Album Review: John Scofield – Piety Street

The prospect of hearing a new John Scofield album is often an exciting event, and there are those music fans that still expect the gleaming unknown from the virtuoso guitarist’s every release. Piety Street (CD) may leave those dedicated folks a bit underwhelmed, as it is somewhat predictable, but there’s plenty of gospel gold to be found nonetheless.

Piety StreetA collection of traditional and gospel standards, along with a couple of Scofield’s own compositions, Piety Street never wanders too far into the jazz and bop realms that are so familiar to him. It is simply a record with soul-stirring songs and reasonably impassioned performances from a massively talented six-piece band.

The things that will keep this album from being truly special among the year’s releases are perception and expectation. Most listeners are going to take one look at the lineup and want – or expect – to hear these guys jam. They dabble in the slightest amount of instrumental voodoo, but it’s good to know what you’re getting before delving into this bluesy, New Orleans-inspired affair. There’s something about George Porter Jr’s byline on an album that makes one anticipate a bit more funk and good times.

As smoldering and righteous as the band sounds on “The Old Ship of Zion” and other spiritual classics, you know which direction the ship is headed all the while. With versatile vocalist John Boutte, the enigmatic Jon Cleary on keys and vocals, rock-solid session man Ricky Fataar on drums, Porter Jr. on bass, and Shannon Powell on percussion, Scofield makes the tunes his own, stretching them as far as their timeless forms will allow.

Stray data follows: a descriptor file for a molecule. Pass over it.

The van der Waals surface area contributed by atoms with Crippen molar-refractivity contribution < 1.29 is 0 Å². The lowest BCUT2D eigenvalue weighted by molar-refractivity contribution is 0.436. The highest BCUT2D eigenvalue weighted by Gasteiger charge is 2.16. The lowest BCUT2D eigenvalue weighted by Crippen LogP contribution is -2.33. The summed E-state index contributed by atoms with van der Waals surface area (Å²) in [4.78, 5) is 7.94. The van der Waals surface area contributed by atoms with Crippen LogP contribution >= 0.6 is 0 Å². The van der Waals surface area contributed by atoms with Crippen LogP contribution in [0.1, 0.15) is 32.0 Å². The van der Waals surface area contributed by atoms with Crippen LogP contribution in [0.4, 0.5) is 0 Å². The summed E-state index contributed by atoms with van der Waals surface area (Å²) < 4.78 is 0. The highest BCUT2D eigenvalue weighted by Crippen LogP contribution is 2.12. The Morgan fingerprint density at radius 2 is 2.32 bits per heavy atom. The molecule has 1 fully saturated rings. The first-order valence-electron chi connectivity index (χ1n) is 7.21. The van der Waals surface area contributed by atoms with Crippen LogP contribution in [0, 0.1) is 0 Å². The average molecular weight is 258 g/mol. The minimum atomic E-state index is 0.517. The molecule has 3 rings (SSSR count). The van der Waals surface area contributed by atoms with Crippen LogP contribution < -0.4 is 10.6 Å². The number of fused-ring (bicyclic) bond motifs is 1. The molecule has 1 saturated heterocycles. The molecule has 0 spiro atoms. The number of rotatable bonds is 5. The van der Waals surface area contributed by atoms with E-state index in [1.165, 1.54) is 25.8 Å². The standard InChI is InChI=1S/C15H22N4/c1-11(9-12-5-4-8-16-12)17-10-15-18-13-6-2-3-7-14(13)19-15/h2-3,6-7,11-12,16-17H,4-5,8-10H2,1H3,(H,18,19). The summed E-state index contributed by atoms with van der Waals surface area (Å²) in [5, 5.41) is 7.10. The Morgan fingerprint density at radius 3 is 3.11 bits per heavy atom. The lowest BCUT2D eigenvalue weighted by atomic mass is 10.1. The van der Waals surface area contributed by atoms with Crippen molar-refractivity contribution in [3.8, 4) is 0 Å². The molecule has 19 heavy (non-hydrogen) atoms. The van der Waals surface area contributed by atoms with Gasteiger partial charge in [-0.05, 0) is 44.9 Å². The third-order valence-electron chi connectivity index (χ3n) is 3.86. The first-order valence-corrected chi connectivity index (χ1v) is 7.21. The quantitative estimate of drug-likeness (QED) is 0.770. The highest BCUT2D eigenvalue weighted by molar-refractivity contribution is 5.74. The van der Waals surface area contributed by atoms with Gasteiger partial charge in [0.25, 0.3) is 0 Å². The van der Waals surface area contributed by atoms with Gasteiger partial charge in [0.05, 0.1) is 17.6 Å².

In the end, though, the songs are what they are. “Ninety Nine and a Half,” which drips with Scofield’s liquid guitar work, is a mighty impressive blues number, and the same can be said for each track. But to truly enjoy this album, it’s best to think of Scofield as part of the group and not the fearless improviser and composer that normally manifests when his name comes up.

After listening to the album and enjoying it immensely, I couldn’t brush away the gnawing suspicion that i wouldn’t be returning to Piety Street any time soon. There’s not a bad song or moment to be found, depending on your mood, but many listeners may long for more and find themselves wondering what kind of grooves could have been discovered if the band was allowed to run free.

-Hear samples at the above links!


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